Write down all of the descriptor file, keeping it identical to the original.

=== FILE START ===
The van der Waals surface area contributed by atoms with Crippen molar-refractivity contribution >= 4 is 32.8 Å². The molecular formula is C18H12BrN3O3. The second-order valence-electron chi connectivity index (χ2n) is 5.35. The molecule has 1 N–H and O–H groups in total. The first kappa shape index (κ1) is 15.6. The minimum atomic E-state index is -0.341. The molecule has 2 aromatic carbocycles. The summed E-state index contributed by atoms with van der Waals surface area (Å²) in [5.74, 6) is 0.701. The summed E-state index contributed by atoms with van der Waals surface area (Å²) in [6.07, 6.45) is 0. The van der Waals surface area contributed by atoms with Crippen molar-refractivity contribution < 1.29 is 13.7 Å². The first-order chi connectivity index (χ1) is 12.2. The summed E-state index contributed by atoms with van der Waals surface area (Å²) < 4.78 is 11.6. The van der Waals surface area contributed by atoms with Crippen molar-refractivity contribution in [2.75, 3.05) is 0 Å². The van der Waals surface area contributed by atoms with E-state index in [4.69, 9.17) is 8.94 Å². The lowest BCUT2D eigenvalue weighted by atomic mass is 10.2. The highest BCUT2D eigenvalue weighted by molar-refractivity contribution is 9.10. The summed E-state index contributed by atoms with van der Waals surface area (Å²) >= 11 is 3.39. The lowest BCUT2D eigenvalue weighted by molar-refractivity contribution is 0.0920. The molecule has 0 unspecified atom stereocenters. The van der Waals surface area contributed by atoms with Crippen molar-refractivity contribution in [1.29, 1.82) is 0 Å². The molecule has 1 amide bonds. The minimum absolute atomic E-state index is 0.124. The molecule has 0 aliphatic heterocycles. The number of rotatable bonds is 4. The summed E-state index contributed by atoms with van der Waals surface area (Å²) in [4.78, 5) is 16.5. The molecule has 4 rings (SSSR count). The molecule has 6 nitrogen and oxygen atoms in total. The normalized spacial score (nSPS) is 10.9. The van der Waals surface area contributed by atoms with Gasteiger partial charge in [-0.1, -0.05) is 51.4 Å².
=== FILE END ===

The van der Waals surface area contributed by atoms with Crippen molar-refractivity contribution >= 4 is 32.8 Å². The molecular formula is C18H12BrN3O3. The second-order valence-electron chi connectivity index (χ2n) is 5.35. The molecule has 1 N–H and O–H groups in total. The first kappa shape index (κ1) is 15.6. The minimum atomic E-state index is -0.341. The molecule has 2 aromatic carbocycles. The summed E-state index contributed by atoms with van der Waals surface area (Å²) in [5.74, 6) is 0.701. The summed E-state index contributed by atoms with van der Waals surface area (Å²) in [6.07, 6.45) is 0. The van der Waals surface area contributed by atoms with Crippen molar-refractivity contribution < 1.29 is 13.7 Å². The first-order chi connectivity index (χ1) is 12.2. The summed E-state index contributed by atoms with van der Waals surface area (Å²) < 4.78 is 11.6. The van der Waals surface area contributed by atoms with Crippen molar-refractivity contribution in [2.75, 3.05) is 0 Å². The van der Waals surface area contributed by atoms with E-state index in [4.69, 9.17) is 8.94 Å². The lowest BCUT2D eigenvalue weighted by atomic mass is 10.2. The highest BCUT2D eigenvalue weighted by molar-refractivity contribution is 9.10. The summed E-state index contributed by atoms with van der Waals surface area (Å²) >= 11 is 3.39. The lowest BCUT2D eigenvalue weighted by molar-refractivity contribution is 0.0920. The molecule has 0 unspecified atom stereocenters. The van der Waals surface area contributed by atoms with Crippen molar-refractivity contribution in [1.29, 1.82) is 0 Å². The molecule has 1 amide bonds. The minimum absolute atomic E-state index is 0.124. The molecule has 0 aliphatic heterocycles. The number of rotatable bonds is 4. The summed E-state index contributed by atoms with van der Waals surface area (Å²) in [4.78, 5) is 16.5. The molecule has 4 rings (SSSR count). The molecule has 6 nitrogen and oxygen atoms in total. The normalized spacial score (nSPS) is 10.9. The van der Waals surface area contributed by atoms with Gasteiger partial charge in [-0.1, -0.05) is 51.4 Å².